Lymphoma: An Overview of Hodgkin and Non-Hodgkin Lymphomas and Their Mechanisms

 | Post date: 2023/09/5 | 

Lymphoma is a heterogeneous group of cancers that originate in the lymphatic system, a vital component of the immune system. There are two main categories of lymphoma: Hodgkin lymphoma (HL) and non-Hodgkin lymphoma (NHL). These two types of lymphomas differ in terms of their epidemiology, clinical characteristics, and underlying mechanisms. This essay aims to provide an overview of Hodgkin and non-Hodgkin lymphomas while exploring the underlying mechanisms that drive their development.

Hodgkin Lymphoma (HL)

Hodgkin lymphoma, first described by Thomas Hodgkin in 1832, is a relatively rare but highly curable form of lymphoma. It is characterized by the presence of Reed-Sternberg cells, large, abnormal B cells, in the lymph nodes. HL typically originates in a single lymph node or a chain of lymph nodes, and it can spread to adjacent nodes if left untreated.


  • Hodgkin lymphoma accounts for approximately 10% of all lymphoma cases.
  • It has a bimodal age distribution, with peaks in young adulthood (ages 15-35) and after age 55.
  • It is more common in males than females.

Mechanism: The exact cause of Hodgkin lymphoma is not well understood, but it is thought to result from a combination of genetic predisposition and environmental factors. The characteristic Reed-Sternberg cells in HL are derived from germinal center B cells. The mechanism of HL can be summarized as follows:

  1. Genetic Alterations: Genetic mutations in B cells can disrupt normal apoptosis (cell death) mechanisms, allowing these abnormal cells to survive and accumulate.
  2. Immune Dysregulation: The Reed-Sternberg cells in HL evade the immune system's surveillance mechanisms, leading to an inflammatory environment.
  3. Cytokine Production: These abnormal cells produce cytokines that attract immune cells, causing further inflammation and tissue damage.
  4. Lymph Node Involvement: The accumulation of Reed-Sternberg cells in lymph nodes results in the characteristic enlargement seen in HL.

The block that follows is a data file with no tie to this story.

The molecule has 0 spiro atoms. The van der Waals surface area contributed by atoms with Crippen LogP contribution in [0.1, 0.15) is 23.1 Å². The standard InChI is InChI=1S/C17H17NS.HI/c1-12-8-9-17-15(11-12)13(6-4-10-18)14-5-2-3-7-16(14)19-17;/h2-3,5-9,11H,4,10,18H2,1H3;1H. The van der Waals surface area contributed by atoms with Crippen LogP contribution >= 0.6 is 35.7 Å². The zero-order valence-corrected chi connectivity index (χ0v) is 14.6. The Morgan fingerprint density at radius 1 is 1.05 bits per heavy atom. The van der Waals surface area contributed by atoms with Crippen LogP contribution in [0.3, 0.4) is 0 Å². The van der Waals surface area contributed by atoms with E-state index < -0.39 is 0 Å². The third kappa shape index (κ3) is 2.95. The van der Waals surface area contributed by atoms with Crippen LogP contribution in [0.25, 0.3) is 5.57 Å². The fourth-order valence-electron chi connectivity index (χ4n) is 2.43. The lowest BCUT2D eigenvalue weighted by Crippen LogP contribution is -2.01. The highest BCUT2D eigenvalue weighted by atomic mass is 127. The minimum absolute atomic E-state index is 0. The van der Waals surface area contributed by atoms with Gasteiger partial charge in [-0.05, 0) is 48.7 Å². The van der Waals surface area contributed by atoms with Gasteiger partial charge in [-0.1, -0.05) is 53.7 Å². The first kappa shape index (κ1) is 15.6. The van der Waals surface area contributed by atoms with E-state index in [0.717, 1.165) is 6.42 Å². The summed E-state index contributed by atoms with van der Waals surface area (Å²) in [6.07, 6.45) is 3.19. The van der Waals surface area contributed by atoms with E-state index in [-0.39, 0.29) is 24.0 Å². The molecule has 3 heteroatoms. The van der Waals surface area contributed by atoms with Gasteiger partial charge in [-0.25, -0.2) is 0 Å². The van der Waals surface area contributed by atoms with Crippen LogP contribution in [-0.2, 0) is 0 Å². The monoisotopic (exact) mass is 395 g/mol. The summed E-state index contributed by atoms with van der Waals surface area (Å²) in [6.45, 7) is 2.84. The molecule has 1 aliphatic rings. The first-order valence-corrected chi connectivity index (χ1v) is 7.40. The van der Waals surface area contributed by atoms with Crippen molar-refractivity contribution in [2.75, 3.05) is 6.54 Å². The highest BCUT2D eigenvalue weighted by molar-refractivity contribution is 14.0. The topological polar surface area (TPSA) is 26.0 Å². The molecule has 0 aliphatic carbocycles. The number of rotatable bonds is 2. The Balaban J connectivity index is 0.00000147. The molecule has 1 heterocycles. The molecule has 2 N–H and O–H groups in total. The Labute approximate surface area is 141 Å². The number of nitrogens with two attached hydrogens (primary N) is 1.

Non-Hodgkin Lymphoma (NHL)

Non-Hodgkin lymphoma is a diverse group of lymphomas that do not exhibit the Reed-Sternberg cells characteristic of Hodgkin lymphoma. NHL can originate from B cells, T cells, or natural killer (NK) cells, and it is further subdivided into numerous subtypes based on histology, genetic markers, and clinical behavior.


  • Non-Hodgkin lymphoma is more common than Hodgkin lymphoma, representing approximately 90% of all lymphoma cases.
  • NHL can affect individuals of any age, with the risk increasing with age.

Mechanism: The mechanisms underlying non-Hodgkin lymphoma are complex and vary depending on the specific subtype. However, common features include:

  1. Genetic Mutations: NHL often arises from genetic mutations that disrupt the normal regulation of cell division and apoptosis.
  2. B and T Cell Dysregulation: Abnormal B or T cells can proliferate uncontrollably, leading to the development of lymphomas.
  3. Chromosomal Aberrations: Specific chromosomal translocations and rearrangements are associated with certain NHL subtypes, contributing to their development.
  4. Viral Infections: Some NHL cases are linked to viral infections, such as Epstein-Barr virus (EBV) or human T-lymphotropic virus (HTLV-1).

Treatment and Prognosis

Both Hodgkin and non-Hodgkin lymphomas are treatable, with high survival rates for many subtypes. Treatment options include chemotherapy, radiation therapy, immunotherapy, targeted therapy, and stem cell transplantation, depending on the subtype and stage of the disease.

Lymphoma encompasses a diverse group of malignancies that arise from the lymphatic system. Understanding the differences between Hodgkin and non-Hodgkin lymphomas, as well as their underlying mechanisms, is crucial for accurate diagnosis and effective treatment. Ongoing research continues to unravel the complexities of these lymphomas, leading to improved therapies and outcomes for patients affected by these diseases.



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